EIS: Earth Ex 2018 – Black Sky, Aug. 22

The Electric Infrastructure Security (EIS) council’s second annual Earth Ex is coming Wednesday, August 22nd. You can submit an email address to get exercise notifications.

Our integrated world – and the “catch” that comes with it

In the modern world, everything we do depends on nationally and globally interconnected utility, infrastructure, resource and service networks. Together, they are much like our bodies – a fully integrated, interdependent organic system.

But there is a catch. Like our bodies, this integration – while critically important – brings with it a unique vulnerability. If any major piece fails, the whole system can collapse. Six “Black Sky” hazards represent particularly serious concerns for such vulnerabilities.

What can be done?

Sector by sector, nation by nation, leading government organizations and corporations are beginning to make investments and develop plans to build resilience against these “Black Sky” hazard scenarios. With EARTH EX, they are joining together to evaluate those plans.

But government organizations and corporations cannot do this alone. Resilience – at the level that will be needed for these extreme hazards – begins with individuals, with families and with neighborhoods.

The Individual and Family EARTH EX Experience

Individual and Family participants in EARTH EX will have an opportunity to experience the same full-scale video “injects” used by their corporate and government colleagues, as an introduction to a special, animated, interactive learning experience.

In the exercise, you will learn some of the most important preparatory steps you can take to prepare for extreme hazards:

To protect yourself and your family, and prepare to help your friends and neighbors to get through an unprecedented crisis.

Who is participating?

Professional sectors are participating in six categories:

  • Utilities (electricity, water and communications providers)
  • Government (all levels of government, law enforcement, finance and emergency responders)
  • Non-profits (both local and international organizations)
  • Health (health services of all kinds)
  • Cyberworld (cyber response and forensics)
  • Private sector providers (transportation, retail, factories, agriculture, finance, food and pharmaceuticals)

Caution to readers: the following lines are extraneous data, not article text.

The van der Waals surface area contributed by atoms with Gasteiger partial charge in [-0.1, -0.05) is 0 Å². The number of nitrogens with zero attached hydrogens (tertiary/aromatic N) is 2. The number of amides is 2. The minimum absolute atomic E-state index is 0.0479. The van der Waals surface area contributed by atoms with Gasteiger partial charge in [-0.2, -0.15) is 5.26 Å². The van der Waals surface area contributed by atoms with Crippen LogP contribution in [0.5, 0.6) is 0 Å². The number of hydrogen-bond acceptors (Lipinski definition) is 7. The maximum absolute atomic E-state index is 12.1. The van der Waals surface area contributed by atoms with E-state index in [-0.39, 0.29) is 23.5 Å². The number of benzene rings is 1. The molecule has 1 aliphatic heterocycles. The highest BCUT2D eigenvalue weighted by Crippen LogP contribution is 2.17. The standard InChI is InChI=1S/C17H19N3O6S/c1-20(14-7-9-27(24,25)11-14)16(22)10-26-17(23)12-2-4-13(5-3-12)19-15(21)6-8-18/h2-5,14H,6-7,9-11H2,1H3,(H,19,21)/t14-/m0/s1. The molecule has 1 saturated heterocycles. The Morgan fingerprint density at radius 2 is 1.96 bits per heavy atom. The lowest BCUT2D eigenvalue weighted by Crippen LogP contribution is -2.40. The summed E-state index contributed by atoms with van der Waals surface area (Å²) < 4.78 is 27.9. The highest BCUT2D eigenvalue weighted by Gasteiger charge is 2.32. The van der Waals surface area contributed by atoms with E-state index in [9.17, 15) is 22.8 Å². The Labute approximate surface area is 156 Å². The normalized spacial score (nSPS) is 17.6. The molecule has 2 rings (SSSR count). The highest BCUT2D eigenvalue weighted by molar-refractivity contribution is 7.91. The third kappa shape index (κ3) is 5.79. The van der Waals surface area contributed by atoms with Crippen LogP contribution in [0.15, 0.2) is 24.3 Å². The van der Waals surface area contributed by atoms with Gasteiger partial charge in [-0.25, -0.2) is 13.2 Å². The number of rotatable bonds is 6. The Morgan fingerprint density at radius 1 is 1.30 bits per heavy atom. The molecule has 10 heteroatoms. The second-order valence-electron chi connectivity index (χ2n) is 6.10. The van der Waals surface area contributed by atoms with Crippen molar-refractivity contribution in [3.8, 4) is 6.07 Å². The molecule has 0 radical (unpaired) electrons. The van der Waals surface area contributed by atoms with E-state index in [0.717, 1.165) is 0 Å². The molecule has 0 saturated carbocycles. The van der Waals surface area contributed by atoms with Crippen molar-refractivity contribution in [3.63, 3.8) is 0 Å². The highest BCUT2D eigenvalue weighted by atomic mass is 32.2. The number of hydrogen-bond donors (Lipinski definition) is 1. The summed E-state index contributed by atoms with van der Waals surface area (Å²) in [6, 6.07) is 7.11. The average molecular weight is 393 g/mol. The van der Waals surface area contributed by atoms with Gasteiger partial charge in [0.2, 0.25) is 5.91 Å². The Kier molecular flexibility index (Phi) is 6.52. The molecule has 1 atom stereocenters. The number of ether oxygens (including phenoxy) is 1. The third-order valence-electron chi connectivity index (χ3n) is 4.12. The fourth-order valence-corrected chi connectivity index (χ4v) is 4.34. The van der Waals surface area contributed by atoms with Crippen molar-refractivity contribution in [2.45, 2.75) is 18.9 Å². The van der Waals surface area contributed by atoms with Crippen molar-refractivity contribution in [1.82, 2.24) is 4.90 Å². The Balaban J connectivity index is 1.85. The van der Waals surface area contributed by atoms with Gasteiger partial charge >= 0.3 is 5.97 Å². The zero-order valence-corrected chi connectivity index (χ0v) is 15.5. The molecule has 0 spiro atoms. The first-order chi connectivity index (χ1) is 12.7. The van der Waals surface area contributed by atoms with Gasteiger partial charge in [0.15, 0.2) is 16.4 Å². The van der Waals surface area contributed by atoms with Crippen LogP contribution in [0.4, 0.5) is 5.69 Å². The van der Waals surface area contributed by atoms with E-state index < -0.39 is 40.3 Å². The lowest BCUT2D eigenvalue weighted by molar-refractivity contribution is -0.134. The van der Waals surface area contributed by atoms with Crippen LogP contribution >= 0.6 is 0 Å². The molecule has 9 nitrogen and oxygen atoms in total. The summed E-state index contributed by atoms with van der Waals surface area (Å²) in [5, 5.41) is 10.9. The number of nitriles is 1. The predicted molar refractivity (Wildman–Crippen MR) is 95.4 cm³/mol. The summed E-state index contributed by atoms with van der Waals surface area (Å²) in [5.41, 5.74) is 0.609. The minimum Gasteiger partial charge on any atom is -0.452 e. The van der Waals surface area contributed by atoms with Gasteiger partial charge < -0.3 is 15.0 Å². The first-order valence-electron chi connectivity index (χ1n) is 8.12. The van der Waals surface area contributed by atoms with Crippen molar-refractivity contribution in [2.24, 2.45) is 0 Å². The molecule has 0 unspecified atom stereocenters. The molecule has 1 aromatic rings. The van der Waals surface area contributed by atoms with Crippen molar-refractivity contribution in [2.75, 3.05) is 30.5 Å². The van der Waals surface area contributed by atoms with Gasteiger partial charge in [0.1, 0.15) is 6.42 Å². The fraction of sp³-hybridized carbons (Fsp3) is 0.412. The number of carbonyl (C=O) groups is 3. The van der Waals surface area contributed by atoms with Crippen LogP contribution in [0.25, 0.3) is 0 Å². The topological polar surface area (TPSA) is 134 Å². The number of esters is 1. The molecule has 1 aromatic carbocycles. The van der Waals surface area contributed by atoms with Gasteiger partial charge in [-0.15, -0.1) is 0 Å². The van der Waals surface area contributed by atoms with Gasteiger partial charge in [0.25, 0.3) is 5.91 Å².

• And for the first time … individuals and families, adults and children

Click here to download the EIS preparedness checklist.

Dana Engineering: High Altitude Electromagnetic Pulse (HEMP) Information

This evening Dennis Walters gave a talk on the threat of High Altitude Electromagnetic Pulse.  For more information, you can visit his reference site at http://danaengineering.org.

Click here to download a pdf of the slides of a similar presentation that he gave earlier this year. We hope to be able to post this evening’s slides soon.

And click here to download a pdf of the slides from our meeting.

Click here to view a video recording of that same presentation.

The threat of a rogue nation or a well-funded and supported terrorist group detonating a small nuclear weapon at a high-altitude would have devastating consequences to the United States. The consequences threaten to cause the loss of millions of civilians who rely on the infrastructure to live in urban areas. In the aftermath of an attack, electrical and electronic component failures would potentially be wide-spread and long lasting. The initial response to this type of event is time critical to maintain civil order and begin the process of recovery.

PROTECT YOUR FAMILY, BUSINESS, AND COMMUNITY

Until local emergency plans are put into place and/or our infrastructure is hardened against these threats, the public remains unprotected and unprepared to deal with an existential threat that, at this time, has an unacceptably high probability of occurrence. The existing infrastructure allows us to live in densely populated areas that will not be able to meet minimum survival needs (Food, water and septic, medical). Experts estimate that up to 90% of the population in America would die if the electrical grid was out of service for a year. With adequate preparation, you can improve the survival of your family, business, and community by reducing the risk of a breakdown of social order. The first step at home is to assess your ability to adequately provide food and water for your family if there is extended power outage. The first step in your business and community is to identify and assess mission critical equipment that are needed to assure continuity of operations after an EMP attack.

Click here for an example of an RF/EMI shielded tent.

Click here for a spec page on RF/EMI shielded pouches.

And here is a link to a blog post with instructions on how to make simple faraday cages at home from foil and metal containers. In that post it says to use heavy duty aluminum foil. Mr. Walters said that in his testing regular aluminum foil actually made a better RF seal around items, but heavy duty foil can be used if you need more abrasion resistance. The blog post also does not mention using metal foil tape to seal your seams.